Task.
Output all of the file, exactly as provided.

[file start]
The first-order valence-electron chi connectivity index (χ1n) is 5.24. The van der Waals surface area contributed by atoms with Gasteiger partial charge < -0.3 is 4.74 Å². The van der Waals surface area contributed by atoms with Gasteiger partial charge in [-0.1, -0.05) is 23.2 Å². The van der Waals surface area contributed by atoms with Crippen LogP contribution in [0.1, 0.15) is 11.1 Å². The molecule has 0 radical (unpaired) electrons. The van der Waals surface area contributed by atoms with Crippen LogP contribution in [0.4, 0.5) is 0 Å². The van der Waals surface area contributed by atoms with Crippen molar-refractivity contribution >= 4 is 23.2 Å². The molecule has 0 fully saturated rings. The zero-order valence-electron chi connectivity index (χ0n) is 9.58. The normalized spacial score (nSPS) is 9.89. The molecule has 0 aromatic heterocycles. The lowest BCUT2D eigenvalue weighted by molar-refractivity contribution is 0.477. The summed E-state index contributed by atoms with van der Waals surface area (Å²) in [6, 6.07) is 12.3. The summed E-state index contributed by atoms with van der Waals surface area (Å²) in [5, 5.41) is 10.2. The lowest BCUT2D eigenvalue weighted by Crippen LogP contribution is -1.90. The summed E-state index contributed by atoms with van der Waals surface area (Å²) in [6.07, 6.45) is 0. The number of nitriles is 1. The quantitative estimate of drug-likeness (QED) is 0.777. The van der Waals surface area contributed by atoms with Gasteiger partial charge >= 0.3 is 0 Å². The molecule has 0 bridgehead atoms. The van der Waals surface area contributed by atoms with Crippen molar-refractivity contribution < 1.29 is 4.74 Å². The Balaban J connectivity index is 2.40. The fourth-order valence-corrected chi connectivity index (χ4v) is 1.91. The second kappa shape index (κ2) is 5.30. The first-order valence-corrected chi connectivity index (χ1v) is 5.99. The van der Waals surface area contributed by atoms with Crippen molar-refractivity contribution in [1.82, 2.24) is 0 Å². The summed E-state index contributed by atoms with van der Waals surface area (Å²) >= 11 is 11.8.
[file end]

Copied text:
The first-order valence-electron chi connectivity index (χ1n) is 5.24. The van der Waals surface area contributed by atoms with Gasteiger partial charge < -0.3 is 4.74 Å². The van der Waals surface area contributed by atoms with Gasteiger partial charge in [-0.1, -0.05) is 23.2 Å². The van der Waals surface area contributed by atoms with Crippen LogP contribution in [0.1, 0.15) is 11.1 Å². The molecule has 0 radical (unpaired) electrons. The van der Waals surface area contributed by atoms with Crippen LogP contribution in [0.4, 0.5) is 0 Å². The van der Waals surface area contributed by atoms with Crippen molar-refractivity contribution >= 4 is 23.2 Å². The molecule has 0 fully saturated rings. The zero-order valence-electron chi connectivity index (χ0n) is 9.58. The normalized spacial score (nSPS) is 9.89. The molecule has 0 aromatic heterocycles. The lowest BCUT2D eigenvalue weighted by molar-refractivity contribution is 0.477. The summed E-state index contributed by atoms with van der Waals surface area (Å²) in [6, 6.07) is 12.3. The summed E-state index contributed by atoms with van der Waals surface area (Å²) in [5, 5.41) is 10.2. The lowest BCUT2D eigenvalue weighted by Crippen LogP contribution is -1.90. The summed E-state index contributed by atoms with van der Waals surface area (Å²) in [6.07, 6.45) is 0. The number of nitriles is 1. The quantitative estimate of drug-likeness (QED) is 0.777. The van der Waals surface area contributed by atoms with Gasteiger partial charge >= 0.3 is 0 Å². The molecule has 0 bridgehead atoms. The van der Waals surface area contributed by atoms with Crippen molar-refractivity contribution < 1.29 is 4.74 Å². The Balaban J connectivity index is 2.40. The fourth-order valence-corrected chi connectivity index (χ4v) is 1.91. The second kappa shape index (κ2) is 5.30. The first-order valence-corrected chi connectivity index (χ1v) is 5.99. The van der Waals surface area contributed by atoms with Crippen molar-refractivity contribution in [1.82, 2.24) is 0 Å². The summed E-state index contributed by atoms with van der Waals surface area (Å²) >= 11 is 11.8.